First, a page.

Chapter IV   (quotes from the book are in olive)

     This chapter of Laura's book was a bit of mystery until very recently.  In it she speaks of both her summer cabin in North Carolina but also of odd house she had considered purchasing and moving to Tallahassee.  She gives us clues as to the structure under consideration but never provides its name or history.  So, like with much of her writing, she challenges us to dig deeper and find out for ourselves the background of things she writes about.  Here is the opening paragraph;

     Having moved a cabin log by log in the Blue Ridge, I must have concluded I could move mountains.  It occurred to me that it might not be impossible to move a small house from St. Petersburg, Florida, to a site in Tallahassee.  There was, of course, a considerable difference between ten and two-hundred-fifty miles, and also between moving a load of logs and a structure with four walls.  Consulting a mover, I was told the roof would have to be removed and during the process the cornices might be destroyed.  The little house, constructed by the builders of a museum to display woods of various trees in the world, was, like its neighbor, a model of Tudor architecture, with the steep roof cut away over doors and windows to represent the rood of a thatched cottage and with the tall chimney surmounted by a chimney pot.  It had charm, but the mover, upon close examination, discovered termites in the foundation.  Thus it was not necessary to arrange a police escort and to cut obstructing overhead wires for the long journey.  I decided to begin from the ground up and to include in my design features of an old English house, with certain adaptations, such as overhanging eaves, which offer protection from sun and rain in a southern climate.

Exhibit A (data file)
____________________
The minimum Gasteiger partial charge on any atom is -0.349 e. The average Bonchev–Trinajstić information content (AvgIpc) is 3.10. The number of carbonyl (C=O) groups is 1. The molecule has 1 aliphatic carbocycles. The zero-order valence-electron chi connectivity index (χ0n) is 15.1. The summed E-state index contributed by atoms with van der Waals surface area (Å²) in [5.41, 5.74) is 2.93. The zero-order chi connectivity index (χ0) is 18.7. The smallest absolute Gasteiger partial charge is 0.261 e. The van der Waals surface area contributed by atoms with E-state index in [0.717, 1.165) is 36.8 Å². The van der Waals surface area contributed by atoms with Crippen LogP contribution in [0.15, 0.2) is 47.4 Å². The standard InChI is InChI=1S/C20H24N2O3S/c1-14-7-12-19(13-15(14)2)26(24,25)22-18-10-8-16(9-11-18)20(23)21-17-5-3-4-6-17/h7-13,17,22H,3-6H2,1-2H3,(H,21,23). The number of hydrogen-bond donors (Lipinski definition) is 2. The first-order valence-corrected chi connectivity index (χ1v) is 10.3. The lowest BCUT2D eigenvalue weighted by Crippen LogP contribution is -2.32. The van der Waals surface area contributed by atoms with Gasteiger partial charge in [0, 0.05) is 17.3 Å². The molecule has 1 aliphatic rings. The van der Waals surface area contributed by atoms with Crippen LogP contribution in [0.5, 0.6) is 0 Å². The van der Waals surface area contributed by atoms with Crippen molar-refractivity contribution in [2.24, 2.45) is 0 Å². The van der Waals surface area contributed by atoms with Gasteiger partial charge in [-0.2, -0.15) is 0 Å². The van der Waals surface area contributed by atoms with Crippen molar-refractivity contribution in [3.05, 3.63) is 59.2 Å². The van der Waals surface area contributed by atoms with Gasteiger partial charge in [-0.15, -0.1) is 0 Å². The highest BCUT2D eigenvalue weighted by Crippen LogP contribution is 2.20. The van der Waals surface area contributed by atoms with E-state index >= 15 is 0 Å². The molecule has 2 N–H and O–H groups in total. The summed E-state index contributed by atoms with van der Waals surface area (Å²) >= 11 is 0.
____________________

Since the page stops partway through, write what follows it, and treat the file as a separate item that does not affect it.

Background of 1st Paragraph

     The mystery house Laura refers to was a tourist destination in St. Petersburg, Florida known as the Earl Gresh Wood Parade.  Earl Gresh was a woodworker who, during the Great Depression, found a unique way to survive the economic turmoil embroiling the nation.  Turning his woodworking talent to creating wooden fishing lures, tackleboxes and eventually even wooden purses, Gresh opened his woodshop to public.  As his reputation grew, Gresh erected a museum to what he thought was the most useful thing nature provided man, wood.  The museum (pictured on a postcard above), opened on January 13th, 1939 with a ceremony attended by the then governor of Florida, Fred P. Cone.  Made of and displaying exotic woods, the house was famous for its cedar shingled roof and ancient cypress stump displayed prominently in one room.  Closing in 1959 as tourist traffic was diverted by newly constructed expressways, the Wood Parade was put up for sale.  Though Laura didn't purchase the home, it did end up having a second life for today it is the Melting Pot Restaurant located at 2221 N. 4th Street.

     The Blue Ridge cabin Laura refers to in the opening sentence was a summer home she maintained near the town of Little Switzerland, NC.  This small and very old cabin was moved from one side of a mountain to the present location with the help of Bascom Hoyle, (the stone mason for the cottage here in Tallahassee, FL).  Below are some pictures of how the cabin looks today where it stands at 20 Willow Drive, Spruce Pine, NC.

Front of CabinBack of CabinSide of Cabin, detailFireplace inside cabinCabin Chimney